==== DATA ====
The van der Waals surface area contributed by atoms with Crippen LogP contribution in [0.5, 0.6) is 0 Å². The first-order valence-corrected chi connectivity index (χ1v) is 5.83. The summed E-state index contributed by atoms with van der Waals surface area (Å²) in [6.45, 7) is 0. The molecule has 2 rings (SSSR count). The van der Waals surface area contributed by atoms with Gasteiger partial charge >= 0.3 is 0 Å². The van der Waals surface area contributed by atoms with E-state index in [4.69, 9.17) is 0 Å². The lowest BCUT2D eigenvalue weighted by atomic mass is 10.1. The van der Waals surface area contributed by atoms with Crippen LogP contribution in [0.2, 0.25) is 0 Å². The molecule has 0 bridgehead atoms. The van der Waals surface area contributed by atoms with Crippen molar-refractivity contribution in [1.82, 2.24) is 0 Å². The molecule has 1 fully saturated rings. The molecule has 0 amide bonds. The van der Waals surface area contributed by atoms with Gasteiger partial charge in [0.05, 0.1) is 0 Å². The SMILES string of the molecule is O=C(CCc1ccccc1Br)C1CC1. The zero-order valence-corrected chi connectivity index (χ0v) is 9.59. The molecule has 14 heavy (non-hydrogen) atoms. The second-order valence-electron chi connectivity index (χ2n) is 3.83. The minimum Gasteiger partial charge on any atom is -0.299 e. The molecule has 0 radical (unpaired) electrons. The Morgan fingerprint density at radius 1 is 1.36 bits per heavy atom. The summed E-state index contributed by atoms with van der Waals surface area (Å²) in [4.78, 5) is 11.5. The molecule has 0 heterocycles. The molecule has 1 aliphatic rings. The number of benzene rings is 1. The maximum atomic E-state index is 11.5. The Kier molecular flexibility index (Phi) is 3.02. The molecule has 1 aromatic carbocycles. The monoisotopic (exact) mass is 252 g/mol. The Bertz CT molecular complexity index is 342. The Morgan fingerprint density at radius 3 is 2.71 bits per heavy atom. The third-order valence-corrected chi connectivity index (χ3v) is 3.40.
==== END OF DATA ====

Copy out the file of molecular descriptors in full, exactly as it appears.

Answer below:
The van der Waals surface area contributed by atoms with Crippen LogP contribution in [0.5, 0.6) is 0 Å². The first-order valence-corrected chi connectivity index (χ1v) is 5.83. The summed E-state index contributed by atoms with van der Waals surface area (Å²) in [6.45, 7) is 0. The molecule has 2 rings (SSSR count). The van der Waals surface area contributed by atoms with Gasteiger partial charge >= 0.3 is 0 Å². The van der Waals surface area contributed by atoms with E-state index in [4.69, 9.17) is 0 Å². The lowest BCUT2D eigenvalue weighted by atomic mass is 10.1. The van der Waals surface area contributed by atoms with Crippen LogP contribution in [0.2, 0.25) is 0 Å². The molecule has 0 bridgehead atoms. The van der Waals surface area contributed by atoms with Crippen molar-refractivity contribution in [1.82, 2.24) is 0 Å². The molecule has 1 fully saturated rings. The molecule has 0 amide bonds. The van der Waals surface area contributed by atoms with Gasteiger partial charge in [0.05, 0.1) is 0 Å². The SMILES string of the molecule is O=C(CCc1ccccc1Br)C1CC1. The zero-order valence-corrected chi connectivity index (χ0v) is 9.59. The molecule has 14 heavy (non-hydrogen) atoms. The second-order valence-electron chi connectivity index (χ2n) is 3.83. The minimum Gasteiger partial charge on any atom is -0.299 e. The molecule has 0 radical (unpaired) electrons. The Morgan fingerprint density at radius 1 is 1.36 bits per heavy atom. The summed E-state index contributed by atoms with van der Waals surface area (Å²) in [4.78, 5) is 11.5. The molecule has 0 heterocycles. The molecule has 1 aliphatic rings. The number of benzene rings is 1. The maximum atomic E-state index is 11.5. The Kier molecular flexibility index (Phi) is 3.02. The molecule has 1 aromatic carbocycles. The monoisotopic (exact) mass is 252 g/mol. The Bertz CT molecular complexity index is 342. The Morgan fingerprint density at radius 3 is 2.71 bits per heavy atom. The third-order valence-corrected chi connectivity index (χ3v) is 3.40.